REVIEW: The Short Tree and the Bird Who Could Not Sing

Back L-R: Sam Rueff, Maggie Hai Trang, Britian Seibert, Chelsea D. Harrison. Front: Shayna Schmidt and Rico Reid in THE SHORT TREE AND THE BIRD WHO COULD NOT SING / Photo by Tony Arrasmith
Back L-R: Sam Rueff, Meggy Hai Trang, Britian Seibert, Chelsea D. Harrison. Front: Shayna Schmidt and Rico Reid in THE SHORT TREE AND THE BIRD WHO COULD NOT SING / Photo by Tony Arrasmith

Friday, I was invited to the final dress rehearsal of the latest “Off the Hill” touring show from the Playhouse in the Park.  THE SHORT TREE AND THE BIRD WHO COULD NOT SING will have over 60 performances in the next six weeks in schools and community centers – and just thinking about that makes me exhausted.  Kudos to these amazing Playhouse acting interns (and their incredible support team and leadership) for pulling that off.

This is an ambitious show!  I had expected a 30-45 minute production given that it is targeted to kids in Kindergarten, 1st, 2nd, and 3rd grade.  I also didn’t expect that it would be so funny.  Like all good children’s entertainment, there is more than enough here to keep adults engaged and despite the over 60 minute run time, the little boy sitting in front of me seemed attentive and enchanted by the entire show.

Rico Reid plays “The Short Tree.”  He’s stuck in one place and he can’t see much so he relies on two older, taller tress for information. However, they are chopped down by two of the most hilarious lumberjacks you’ll ever see (supporting players Chelsea D. Harrison and Britian Seibert).  Meanwhile, his flower friend (Meggy Hai Trang) also goes away and he’s left all alone.  However, he is soon joined by others including a squirrel who takes up residence inside of him, a quite sarcastic and dark shadow (the versatile Sam Rueff), some terrified balloons, and a bird.  A bird who cannot sing.  Shayna Schmidt is the bird and not only can the character not hold a tune (an extremely challenging feat for most performers) she also always gets the words wrong of her favorite song (“On Top of Spaghetti,” logically.)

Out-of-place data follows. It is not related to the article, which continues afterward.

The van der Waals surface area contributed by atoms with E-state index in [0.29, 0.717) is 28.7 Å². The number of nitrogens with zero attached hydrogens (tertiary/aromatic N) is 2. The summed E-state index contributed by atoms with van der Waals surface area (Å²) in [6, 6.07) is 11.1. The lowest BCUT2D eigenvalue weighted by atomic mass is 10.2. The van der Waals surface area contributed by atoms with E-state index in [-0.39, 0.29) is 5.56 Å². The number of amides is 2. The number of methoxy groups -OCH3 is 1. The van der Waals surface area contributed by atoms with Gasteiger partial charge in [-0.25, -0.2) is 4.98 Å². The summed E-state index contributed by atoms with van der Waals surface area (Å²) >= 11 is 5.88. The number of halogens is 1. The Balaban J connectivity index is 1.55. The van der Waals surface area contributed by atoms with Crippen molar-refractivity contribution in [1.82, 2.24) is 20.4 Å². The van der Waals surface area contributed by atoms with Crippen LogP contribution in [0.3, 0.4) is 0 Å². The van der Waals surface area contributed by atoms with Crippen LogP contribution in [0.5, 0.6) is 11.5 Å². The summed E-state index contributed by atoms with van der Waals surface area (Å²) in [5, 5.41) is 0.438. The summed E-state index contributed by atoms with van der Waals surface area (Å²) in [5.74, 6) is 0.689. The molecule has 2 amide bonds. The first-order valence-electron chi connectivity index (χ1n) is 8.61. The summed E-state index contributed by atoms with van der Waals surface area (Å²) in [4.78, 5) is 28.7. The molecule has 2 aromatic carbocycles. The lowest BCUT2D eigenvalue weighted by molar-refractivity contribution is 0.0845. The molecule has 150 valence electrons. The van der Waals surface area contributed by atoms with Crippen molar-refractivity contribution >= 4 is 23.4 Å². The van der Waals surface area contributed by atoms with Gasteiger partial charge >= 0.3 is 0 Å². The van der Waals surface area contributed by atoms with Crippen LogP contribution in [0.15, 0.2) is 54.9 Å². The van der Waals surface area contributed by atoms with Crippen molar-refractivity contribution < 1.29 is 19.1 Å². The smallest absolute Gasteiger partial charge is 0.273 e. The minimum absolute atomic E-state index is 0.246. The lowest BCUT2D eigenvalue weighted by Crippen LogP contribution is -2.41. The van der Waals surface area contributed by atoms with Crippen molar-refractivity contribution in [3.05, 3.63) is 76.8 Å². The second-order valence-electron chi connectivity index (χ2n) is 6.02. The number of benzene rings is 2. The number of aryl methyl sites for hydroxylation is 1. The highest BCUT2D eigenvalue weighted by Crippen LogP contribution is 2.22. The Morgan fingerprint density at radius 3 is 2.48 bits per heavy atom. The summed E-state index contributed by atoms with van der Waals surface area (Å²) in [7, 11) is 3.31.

The set, costumes, and props were all designed by Melaine Burgess who worked with director Mark Lutwak many years ago on this very show.  Based in Seattle, Lutwak said that without the support of the various shops at the Playhouse, there’s no way they would have pulled it off.  But they did with some very surprising and creative accessories.  Rueff as a unicycling Gyspsy woman will probably be the highlight of my month. . .what a great and unexpected costume!

This year's class of Playhouse in the Park Acting Interns
This year’s class of Playhouse in the Park Acting Interns

I enjoyed myself very much at this preview and I think your little ones will, also.  Actually, everyone can find something in this show to relate to, which is what makes these Off the Hill shows so good.  You really should find your way to one of the performances somehow.  Here’s a schedule.  I may be mistaken, but I think this is the last major project for these interns and their stint at the Playhouse is coming to an end.  It has been a real pleasure watching them perform this year and interacting with them.  Kudos to the entire group and break a leg at their upcoming New York Showcase.  I hope to cross paths with them again!

THE SHORT TREE AND THE BIRD WHO COULD NOT SING is written by Dennis Foon, directed by Mark Lutwak, and stage managed by Tracy Hoida.  It opens this Tuesday and tours through the end of May.  For more information, click here.

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